Tuesday, February 10, 2009

The Renegades - T. Jefferson Parker

The Renegades
T. Jefferson Parker


The old Wild West never really disappeared. Now, instead of ‘cowboys and Indians’ it’s cops and drug-runners. The modes of transportation may have changed, but the mentality is still very much there. Charlie Hood is now working in the high desert north of Los Angeles as a Sheriff’s Deputy. It’s a lot of wide-open spaces, desert, tumbleweeds, and a whole lot of driving. Charlie doesn’t mind the driving; he loves it. Maybe he’s chasing something, maybe something is chasing him, but the movement makes him feel better.

His new partner is Terry Laws, known throughout the department as “Mr. Wonderful,” not only for his bodybuilder physique, but also for his charity work and arrest record. But lately, Mr. Wonderful isn’t looking like he feels so wonderful. After a routine call, a dark figure wearing Blood colors shoots up the patrol car with an automatic weapon, killing Laws. Internal Affairs asks Hood to help them with the investigation into the shooting.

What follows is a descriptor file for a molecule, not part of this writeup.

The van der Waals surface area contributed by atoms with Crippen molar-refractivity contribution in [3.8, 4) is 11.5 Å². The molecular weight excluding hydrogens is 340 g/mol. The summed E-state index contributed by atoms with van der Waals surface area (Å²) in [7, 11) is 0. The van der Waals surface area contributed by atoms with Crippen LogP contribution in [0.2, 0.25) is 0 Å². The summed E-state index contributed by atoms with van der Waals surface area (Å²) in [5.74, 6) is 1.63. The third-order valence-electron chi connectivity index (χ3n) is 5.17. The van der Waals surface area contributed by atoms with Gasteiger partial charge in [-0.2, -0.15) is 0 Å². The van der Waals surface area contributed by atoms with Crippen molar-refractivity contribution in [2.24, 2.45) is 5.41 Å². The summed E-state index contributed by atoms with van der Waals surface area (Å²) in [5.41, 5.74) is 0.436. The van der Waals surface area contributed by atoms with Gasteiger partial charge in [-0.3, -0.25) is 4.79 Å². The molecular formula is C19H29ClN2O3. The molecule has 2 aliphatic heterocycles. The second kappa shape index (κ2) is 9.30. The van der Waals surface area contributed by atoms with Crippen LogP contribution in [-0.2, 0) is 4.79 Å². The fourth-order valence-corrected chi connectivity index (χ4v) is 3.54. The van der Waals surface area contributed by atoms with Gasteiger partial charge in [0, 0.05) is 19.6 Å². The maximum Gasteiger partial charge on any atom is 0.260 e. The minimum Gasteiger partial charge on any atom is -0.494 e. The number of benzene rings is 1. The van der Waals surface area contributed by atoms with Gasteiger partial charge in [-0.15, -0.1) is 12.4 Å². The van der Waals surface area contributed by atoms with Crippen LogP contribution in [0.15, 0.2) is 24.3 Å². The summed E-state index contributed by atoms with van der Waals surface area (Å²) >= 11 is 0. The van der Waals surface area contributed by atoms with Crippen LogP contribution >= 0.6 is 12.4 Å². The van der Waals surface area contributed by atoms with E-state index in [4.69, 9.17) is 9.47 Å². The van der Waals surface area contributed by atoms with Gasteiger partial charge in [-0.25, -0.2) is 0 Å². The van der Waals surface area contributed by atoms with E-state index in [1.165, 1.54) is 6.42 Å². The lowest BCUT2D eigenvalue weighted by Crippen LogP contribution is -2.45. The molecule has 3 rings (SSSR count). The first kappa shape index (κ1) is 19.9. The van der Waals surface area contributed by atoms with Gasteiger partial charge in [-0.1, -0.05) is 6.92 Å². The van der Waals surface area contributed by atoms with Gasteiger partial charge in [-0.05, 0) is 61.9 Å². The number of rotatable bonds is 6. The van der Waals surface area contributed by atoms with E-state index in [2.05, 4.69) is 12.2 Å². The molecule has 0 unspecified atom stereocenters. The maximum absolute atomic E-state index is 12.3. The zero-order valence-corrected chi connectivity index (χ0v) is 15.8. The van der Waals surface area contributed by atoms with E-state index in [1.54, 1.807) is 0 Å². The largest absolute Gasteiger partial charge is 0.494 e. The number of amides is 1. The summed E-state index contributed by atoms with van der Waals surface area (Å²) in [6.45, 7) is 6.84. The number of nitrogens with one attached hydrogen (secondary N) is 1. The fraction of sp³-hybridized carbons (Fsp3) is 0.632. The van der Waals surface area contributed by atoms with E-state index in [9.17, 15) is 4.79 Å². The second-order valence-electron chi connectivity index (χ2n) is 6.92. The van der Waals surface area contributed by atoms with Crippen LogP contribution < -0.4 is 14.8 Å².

Part of the investigation is considering the possibility that Laws was a specific target. Looking into his past, Hood discovers that Laws had quite a bit of income without a definable source. Right about the time the money started coming in, something in Laws changed. The timing coincides with a major arrest Laws made while partnered with reserve deputy Coleman Draper. Finding out what really happened on the night of the arrest will be the key to breaking the case.

The reader knows exactly what happened on that night, right from the start, since it’s told in flashbacks, narrated by Draper. This removes a lot of the suspense from the story, since we’re just watching Hood piece together what we already know. The portions of the story that deal with his pursuit of the actual shooter and figuring out his involvement are more interesting, since that hasn’t been completely spelled out for the reader.

Since we know that Draper and Laws are/were involved in some seriously illegal activities, it’s hard to really care about finding justice for the murdered Laws. Hood is the only person to root for here, and maybe that’s a deliberate choice by the author. Hood is forced to work alone, pulled out of his normal duties by IA, putting everything together even when it seems that maybe no one really wants to know the truth. Hood is a character worth following, since his sense of justice is crystal clear and unwavering. The desert setting adds to this sense of isolation. The vast emptiness and extreme temperatures make for a hostile and unforgiving environment; the harshness a kind of metaphor for Hood’s situation.

Rating: 8
February 2009
ISBN# 978-0-525-98095-0 (hardcover)


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